For Immediate Release: June 17, 2022


LOS ANGELES — Today, the Los Angeles City Council voted to approve a series of recommendations for the City to expand and improve hate incident reporting through 311, better streamline data coming from different reporting pathways around these kinds of incidents, and implement solutions that address current barriers to hate crime reporting. The recommendations, outlined in a report by City departments, were shared in response to Councilmember Nithya Raman’s motion (Council File 21-0984) to improve the City’s framework for hate incident and hate crime reporting and data collection, passed by the Council in November 2021.

“I feel strongly about this work: the steep rise in hate crimes in LA demands informed policy decisions and broad mitigation strategies. But it is hard to move forward without more reporting and better data that allows us to understand trends on hate crimes,” said Councilmember Raman. “Implementing the recommendations in this report will help us take those next steps in our City, and help us craft culturally informed responses, including expanding investments in hate crime responses that go beyond law enforcement alone.”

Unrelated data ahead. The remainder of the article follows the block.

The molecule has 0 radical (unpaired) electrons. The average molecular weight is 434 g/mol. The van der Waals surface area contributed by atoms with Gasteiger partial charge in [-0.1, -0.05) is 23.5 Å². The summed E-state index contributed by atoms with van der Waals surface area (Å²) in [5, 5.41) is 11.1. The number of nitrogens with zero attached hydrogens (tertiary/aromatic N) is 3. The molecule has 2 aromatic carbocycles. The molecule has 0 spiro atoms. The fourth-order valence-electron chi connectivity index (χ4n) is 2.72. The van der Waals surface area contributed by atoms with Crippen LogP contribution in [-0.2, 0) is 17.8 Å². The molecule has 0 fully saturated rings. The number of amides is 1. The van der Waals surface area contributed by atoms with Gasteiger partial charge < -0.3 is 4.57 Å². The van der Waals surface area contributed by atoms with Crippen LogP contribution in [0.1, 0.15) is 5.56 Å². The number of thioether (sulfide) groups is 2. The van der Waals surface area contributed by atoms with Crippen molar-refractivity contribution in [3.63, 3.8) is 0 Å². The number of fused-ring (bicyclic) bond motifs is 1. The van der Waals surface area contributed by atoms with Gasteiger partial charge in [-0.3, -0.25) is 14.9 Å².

The joint report from Civil + Human Rights and Equity Department (LA CHRED), Information Technology Agency (ITA), and the Los Angeles Police Department (LAPD), overviews current City processes for reporting of hate and data collection methods, and identifies existing barriers to hate reporting and trend analysis. The report further provides recommendations for Council action to address these barriers including directing the City Administrative Officer (CAO) to identify funding and resources to build capacity for 311 staff to receive trauma-informed training in order to field hate reporting calls, and directing the CAO and CHRED to identify funding sources to support hate reporting improvements, improve the efficacy of bystander interventions, and support research partnerships to study the feasibility of a reporting app. 

“Hate can have no home in Los Angeles. I am so grateful to leaders like Councilmember Raman for working to protect our most vulnerable, and to make Los Angeles a national leader in hate prevention,” said LA Civil Rights Department Executive Director Capri Maddox. “Today’s vote will allow us to better track and respond to hate crimes, as well as develop models for hate intervention and prevention. It is just one way we are building an LA for all.”

Today’s Council vote is a final approval of the recommended action, formalizing the directions to each department.